howardnlby Howard Stephenson
After years of operating in the red, Salt Lake County decided in the early 1980s to get out of the business and contract ambulance services with a private provider, Gold Cross. Now, twenty years later, several County officials and employees want to give in-house ambulance service another shot even though Gold Cross has provided adequate service while saving taxpayers money.

The County’s business plan for take-over of ambulance services projects an annual net profit of $580,410 if the County assumes the responsibility of emergency transport from Gold Cross. However, your Taxpayers Association has scrutinized the County’s business plan and has found that the County has made several very optimistic and unrealistic assumptions. The County’s business plan potentially overestimates the number of transport requests, the dollar amount of the average transport fee, as well as the collection rate while underestimating the write-off rate.

Private Contractors Pay Taxes

Gold Cross pays state income taxes and property taxes that benefit public education and also pays sales taxes that benefit higher education. Salt Lake County, on the other hand, is tax-exempt, and these lost tax revenues for public and higher education are not accounted for in the County’s business plan.

In 1996, Salt Lake City considered getting into the ambulance business, but a private consultant firmly concluded that the City should continue to contract with Gold Cross.

Protecting taxpayers against government encroachments on the private sector is a never ending battle. Private sector entities have a built-in incentive to control costs whereas government can cover out of control costs by simply raising taxes. The County’s plan exposes taxpayers to unneeded financial risks.

The New Trend

Utah is not the only place where local governments are considering getting into ambulance services. Public employee unions across the country are putting pressure on municipal and county officials to cancel contracts with private ambulance providers in order to provide jobs for government employees. The public sector has been Big Labor’s most successful recruiting area for several years.

State and local governments in Utah in recent years have been pushing for government control of other types of services including fitness centers, golf courses, medical pharmacies, and even development of residential subdivisions. Whenever government gets into the business of business the tax base is diminished, forcing the remaining taxpayers to pick up the tab. In a state which is already made up of 70% federal, non-taxable land, the conversion of more taxable property to un-taxed property only magnifies Utah’s challenge of adequately funding essential services including public education.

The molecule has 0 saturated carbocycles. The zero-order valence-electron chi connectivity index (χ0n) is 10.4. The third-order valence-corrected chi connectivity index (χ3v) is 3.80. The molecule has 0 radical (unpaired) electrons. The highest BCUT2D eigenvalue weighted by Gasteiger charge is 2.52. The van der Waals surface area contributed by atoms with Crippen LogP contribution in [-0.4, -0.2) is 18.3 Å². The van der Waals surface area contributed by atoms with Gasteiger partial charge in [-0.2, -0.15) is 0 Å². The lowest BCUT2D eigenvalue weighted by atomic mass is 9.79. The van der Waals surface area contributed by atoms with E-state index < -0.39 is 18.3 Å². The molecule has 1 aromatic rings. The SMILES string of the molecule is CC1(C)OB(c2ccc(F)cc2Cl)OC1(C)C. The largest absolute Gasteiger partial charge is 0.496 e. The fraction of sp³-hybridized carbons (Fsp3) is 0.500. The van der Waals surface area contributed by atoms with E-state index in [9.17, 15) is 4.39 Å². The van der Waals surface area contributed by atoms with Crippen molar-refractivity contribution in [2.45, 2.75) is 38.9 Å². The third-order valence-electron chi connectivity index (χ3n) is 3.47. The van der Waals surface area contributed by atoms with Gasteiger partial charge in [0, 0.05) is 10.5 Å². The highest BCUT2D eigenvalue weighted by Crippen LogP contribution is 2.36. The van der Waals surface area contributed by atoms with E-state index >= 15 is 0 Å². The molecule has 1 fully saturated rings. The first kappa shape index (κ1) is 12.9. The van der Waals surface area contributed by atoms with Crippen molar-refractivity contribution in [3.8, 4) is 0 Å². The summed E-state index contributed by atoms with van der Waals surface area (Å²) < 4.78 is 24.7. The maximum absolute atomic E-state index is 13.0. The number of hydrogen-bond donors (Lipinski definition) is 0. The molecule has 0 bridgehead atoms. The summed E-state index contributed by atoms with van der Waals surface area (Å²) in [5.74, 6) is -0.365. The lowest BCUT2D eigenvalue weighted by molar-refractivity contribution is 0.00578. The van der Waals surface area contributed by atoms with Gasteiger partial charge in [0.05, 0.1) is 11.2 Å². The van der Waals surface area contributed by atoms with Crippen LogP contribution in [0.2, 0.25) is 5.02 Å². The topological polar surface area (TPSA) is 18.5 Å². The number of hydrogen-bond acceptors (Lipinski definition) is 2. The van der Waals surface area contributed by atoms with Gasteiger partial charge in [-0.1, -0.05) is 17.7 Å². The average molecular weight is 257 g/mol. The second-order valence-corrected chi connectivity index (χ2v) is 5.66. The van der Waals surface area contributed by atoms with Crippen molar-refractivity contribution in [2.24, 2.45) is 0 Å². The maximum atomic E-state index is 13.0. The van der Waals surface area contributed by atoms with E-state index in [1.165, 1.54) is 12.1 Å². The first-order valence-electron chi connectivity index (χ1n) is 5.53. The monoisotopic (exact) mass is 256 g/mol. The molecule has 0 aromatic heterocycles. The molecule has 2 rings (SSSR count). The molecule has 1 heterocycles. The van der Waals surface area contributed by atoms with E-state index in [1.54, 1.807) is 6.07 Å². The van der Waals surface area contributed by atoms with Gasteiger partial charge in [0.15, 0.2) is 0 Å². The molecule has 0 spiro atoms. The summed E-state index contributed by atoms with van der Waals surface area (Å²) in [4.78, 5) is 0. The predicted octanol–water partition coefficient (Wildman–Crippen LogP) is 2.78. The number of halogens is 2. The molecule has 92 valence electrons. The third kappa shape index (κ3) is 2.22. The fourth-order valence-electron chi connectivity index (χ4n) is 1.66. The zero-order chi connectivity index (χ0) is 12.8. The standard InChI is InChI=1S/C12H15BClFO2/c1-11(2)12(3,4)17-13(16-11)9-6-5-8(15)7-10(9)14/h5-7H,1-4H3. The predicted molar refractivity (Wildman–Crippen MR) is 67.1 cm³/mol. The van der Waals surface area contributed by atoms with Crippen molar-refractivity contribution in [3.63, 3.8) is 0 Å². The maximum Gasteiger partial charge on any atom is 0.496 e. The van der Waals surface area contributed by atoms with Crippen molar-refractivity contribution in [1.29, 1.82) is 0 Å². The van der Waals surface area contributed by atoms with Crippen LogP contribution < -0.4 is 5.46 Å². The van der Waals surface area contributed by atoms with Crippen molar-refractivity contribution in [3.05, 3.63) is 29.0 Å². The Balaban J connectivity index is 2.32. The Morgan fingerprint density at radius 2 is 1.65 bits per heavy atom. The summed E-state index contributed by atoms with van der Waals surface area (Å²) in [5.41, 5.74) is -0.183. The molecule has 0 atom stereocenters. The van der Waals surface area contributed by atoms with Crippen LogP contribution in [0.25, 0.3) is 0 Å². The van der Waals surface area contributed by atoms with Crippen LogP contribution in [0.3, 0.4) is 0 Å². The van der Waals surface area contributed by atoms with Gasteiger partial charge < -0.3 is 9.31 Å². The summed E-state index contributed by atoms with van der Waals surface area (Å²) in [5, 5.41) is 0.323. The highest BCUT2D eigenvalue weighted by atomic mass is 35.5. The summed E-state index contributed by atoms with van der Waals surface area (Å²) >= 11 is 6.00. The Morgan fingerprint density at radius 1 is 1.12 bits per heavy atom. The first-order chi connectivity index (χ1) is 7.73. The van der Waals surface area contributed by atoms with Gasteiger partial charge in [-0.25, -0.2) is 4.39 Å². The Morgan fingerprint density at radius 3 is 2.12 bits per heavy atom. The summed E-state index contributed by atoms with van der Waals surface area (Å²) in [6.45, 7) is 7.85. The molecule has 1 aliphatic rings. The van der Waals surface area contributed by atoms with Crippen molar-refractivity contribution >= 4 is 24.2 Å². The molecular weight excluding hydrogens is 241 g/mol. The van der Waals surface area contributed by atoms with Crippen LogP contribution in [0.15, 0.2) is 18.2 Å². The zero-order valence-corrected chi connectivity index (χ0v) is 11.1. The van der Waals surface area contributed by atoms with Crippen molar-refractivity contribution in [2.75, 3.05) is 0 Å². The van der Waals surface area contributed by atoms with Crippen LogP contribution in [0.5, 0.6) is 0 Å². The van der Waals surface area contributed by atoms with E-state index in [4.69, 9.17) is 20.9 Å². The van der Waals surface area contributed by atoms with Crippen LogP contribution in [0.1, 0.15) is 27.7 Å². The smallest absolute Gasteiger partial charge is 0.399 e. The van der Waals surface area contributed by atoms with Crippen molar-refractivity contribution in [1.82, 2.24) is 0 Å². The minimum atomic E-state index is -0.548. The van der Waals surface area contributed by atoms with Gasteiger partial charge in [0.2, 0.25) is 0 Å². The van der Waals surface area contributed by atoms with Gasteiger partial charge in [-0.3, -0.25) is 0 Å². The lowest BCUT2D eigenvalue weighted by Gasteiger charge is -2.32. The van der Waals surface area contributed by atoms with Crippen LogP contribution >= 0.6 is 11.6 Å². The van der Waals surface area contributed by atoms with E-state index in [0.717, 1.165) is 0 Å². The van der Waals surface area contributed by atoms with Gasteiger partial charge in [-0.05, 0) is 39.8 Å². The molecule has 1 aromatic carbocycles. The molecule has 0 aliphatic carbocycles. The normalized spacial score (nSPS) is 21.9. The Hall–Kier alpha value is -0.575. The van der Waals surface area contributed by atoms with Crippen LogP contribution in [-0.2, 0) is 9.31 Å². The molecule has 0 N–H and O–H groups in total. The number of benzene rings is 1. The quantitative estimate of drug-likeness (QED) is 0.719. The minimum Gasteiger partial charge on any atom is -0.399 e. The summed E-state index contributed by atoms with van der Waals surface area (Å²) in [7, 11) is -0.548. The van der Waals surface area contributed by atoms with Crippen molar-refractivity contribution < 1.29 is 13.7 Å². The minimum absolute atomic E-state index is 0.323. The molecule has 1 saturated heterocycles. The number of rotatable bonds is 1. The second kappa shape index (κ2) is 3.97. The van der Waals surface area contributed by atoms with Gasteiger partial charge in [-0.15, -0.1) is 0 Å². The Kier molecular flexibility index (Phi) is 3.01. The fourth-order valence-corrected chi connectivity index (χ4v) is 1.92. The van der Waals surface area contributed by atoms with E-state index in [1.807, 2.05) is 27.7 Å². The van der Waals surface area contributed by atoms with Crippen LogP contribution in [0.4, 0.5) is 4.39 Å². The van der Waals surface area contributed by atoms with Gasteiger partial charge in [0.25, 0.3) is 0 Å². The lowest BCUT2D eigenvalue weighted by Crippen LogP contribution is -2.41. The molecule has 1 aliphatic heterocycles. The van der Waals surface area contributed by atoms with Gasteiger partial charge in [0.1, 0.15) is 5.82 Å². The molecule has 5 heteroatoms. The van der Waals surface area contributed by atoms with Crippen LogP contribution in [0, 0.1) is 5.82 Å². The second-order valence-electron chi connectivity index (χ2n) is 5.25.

Contracting-out Can Save Precious Tax Dollars

The Utah Taxpayers Association has for years advocated just the opposite action of that now being considered by Salt Lake County: contracting out services which can be provided more effectively through the private sector.

Despite an opportunity for significant cost savings, public officials often face strong opposition to contracting efforts, especially from public employees and their unions. In fact, in an effort to prevent expansion of private sector contracting, public-employee unions in many states have pushed for legal protection for their jobs in the state legislatures or in the courts.
Some States Prohibit Contracting

The Reason Foundation reports that in Hawaii, for example, the state supreme court held that the state constitution protects civil service positions from elimination unless state legislation specifically exempts a position from protection. The court ruled that civil service protection extends to all services that customarily and historically have been provided by civil servants. The public-employee union has interpreted the ruling to mean that all service contracting must cease.

In California the courts have long held that the state constitution prevents the state government from contracting out any job that can be performed by civil servants, according to the Reason Foundation. To legally contract out a service, the government must show that the contract will save money, cannot be performed by civil servants, or is an entirely new service. A recent state supreme court ruling held that the California Department of Transportation violated those guidelines by issuing contracts for entire projects, when parts of each project could have been performed by civil servants.

Colorado’s state constitution provides similar protection for state employees, stipulating that no function performed by a state employee can be contracted out to the private sector.

Fortunately, in Utah there are laws limiting the size of construction projects that can be done by city or county crews. While some local entities push those limits by breaking up large projects into smaller segments, there is legislation being prepared for the upcoming session of the legislature which would more clearly define those limits.

Contracting Creates Flexibility and Innovation

As the Reason Foundation points out, contracting out is not just about saving money. It is also a way to create flexibility, innovation, and greater speed in the implementation of projects. While public employees deserve fair treatment, government is intended to serve citizens and taxpayers–not public employees.

As Robert Mallet, the City Administrator of the District of Columbia, put it, “Privatization must be a vital component of any government re-invention and fiscal reform strategy, and it must be a readily accessible instrument to use when appropriate. To remove it, or render it ineffectual, would be both foolhardy and irresponsible.”